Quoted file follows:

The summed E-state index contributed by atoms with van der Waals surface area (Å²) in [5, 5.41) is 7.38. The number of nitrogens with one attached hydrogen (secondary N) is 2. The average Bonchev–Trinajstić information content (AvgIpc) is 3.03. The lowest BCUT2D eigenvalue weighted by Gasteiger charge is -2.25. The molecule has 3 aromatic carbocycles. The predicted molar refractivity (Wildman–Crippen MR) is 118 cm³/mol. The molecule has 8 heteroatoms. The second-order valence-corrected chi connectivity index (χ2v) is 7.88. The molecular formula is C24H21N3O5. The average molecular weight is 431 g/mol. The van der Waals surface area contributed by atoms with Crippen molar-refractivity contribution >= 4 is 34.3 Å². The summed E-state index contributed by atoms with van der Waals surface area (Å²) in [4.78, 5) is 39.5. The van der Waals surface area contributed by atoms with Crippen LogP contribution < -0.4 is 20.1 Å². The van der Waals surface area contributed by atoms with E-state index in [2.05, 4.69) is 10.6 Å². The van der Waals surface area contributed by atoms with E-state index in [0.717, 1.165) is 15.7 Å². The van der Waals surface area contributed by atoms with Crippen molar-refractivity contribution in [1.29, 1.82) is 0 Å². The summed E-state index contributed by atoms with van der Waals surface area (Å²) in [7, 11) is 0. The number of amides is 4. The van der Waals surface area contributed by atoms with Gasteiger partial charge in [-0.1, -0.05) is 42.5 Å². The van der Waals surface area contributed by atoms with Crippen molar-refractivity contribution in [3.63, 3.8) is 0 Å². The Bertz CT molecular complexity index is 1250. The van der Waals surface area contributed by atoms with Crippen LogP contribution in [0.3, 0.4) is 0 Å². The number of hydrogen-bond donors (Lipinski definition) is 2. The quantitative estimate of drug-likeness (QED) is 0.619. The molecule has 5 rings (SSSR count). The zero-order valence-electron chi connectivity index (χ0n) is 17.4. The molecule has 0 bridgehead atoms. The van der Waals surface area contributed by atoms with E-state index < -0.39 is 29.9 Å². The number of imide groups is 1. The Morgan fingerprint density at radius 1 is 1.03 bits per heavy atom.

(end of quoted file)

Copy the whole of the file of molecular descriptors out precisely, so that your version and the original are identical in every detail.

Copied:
The summed E-state index contributed by atoms with van der Waals surface area (Å²) in [5, 5.41) is 7.38. The number of nitrogens with one attached hydrogen (secondary N) is 2. The average Bonchev–Trinajstić information content (AvgIpc) is 3.03. The lowest BCUT2D eigenvalue weighted by Gasteiger charge is -2.25. The molecule has 3 aromatic carbocycles. The predicted molar refractivity (Wildman–Crippen MR) is 118 cm³/mol. The molecule has 8 heteroatoms. The second-order valence-corrected chi connectivity index (χ2v) is 7.88. The molecular formula is C24H21N3O5. The average molecular weight is 431 g/mol. The van der Waals surface area contributed by atoms with Crippen molar-refractivity contribution >= 4 is 34.3 Å². The summed E-state index contributed by atoms with van der Waals surface area (Å²) in [4.78, 5) is 39.5. The van der Waals surface area contributed by atoms with Crippen LogP contribution < -0.4 is 20.1 Å². The van der Waals surface area contributed by atoms with E-state index in [2.05, 4.69) is 10.6 Å². The van der Waals surface area contributed by atoms with E-state index in [0.717, 1.165) is 15.7 Å². The van der Waals surface area contributed by atoms with Crippen molar-refractivity contribution in [1.29, 1.82) is 0 Å². The summed E-state index contributed by atoms with van der Waals surface area (Å²) in [7, 11) is 0. The number of amides is 4. The van der Waals surface area contributed by atoms with Gasteiger partial charge in [-0.1, -0.05) is 42.5 Å². The van der Waals surface area contributed by atoms with Crippen molar-refractivity contribution in [3.63, 3.8) is 0 Å². The Bertz CT molecular complexity index is 1250. The van der Waals surface area contributed by atoms with Crippen LogP contribution in [0.3, 0.4) is 0 Å². The number of hydrogen-bond donors (Lipinski definition) is 2. The quantitative estimate of drug-likeness (QED) is 0.619. The molecule has 5 rings (SSSR count). The zero-order valence-electron chi connectivity index (χ0n) is 17.4. The molecule has 0 bridgehead atoms. The van der Waals surface area contributed by atoms with E-state index < -0.39 is 29.9 Å². The number of imide groups is 1. The Morgan fingerprint density at radius 1 is 1.03 bits per heavy atom.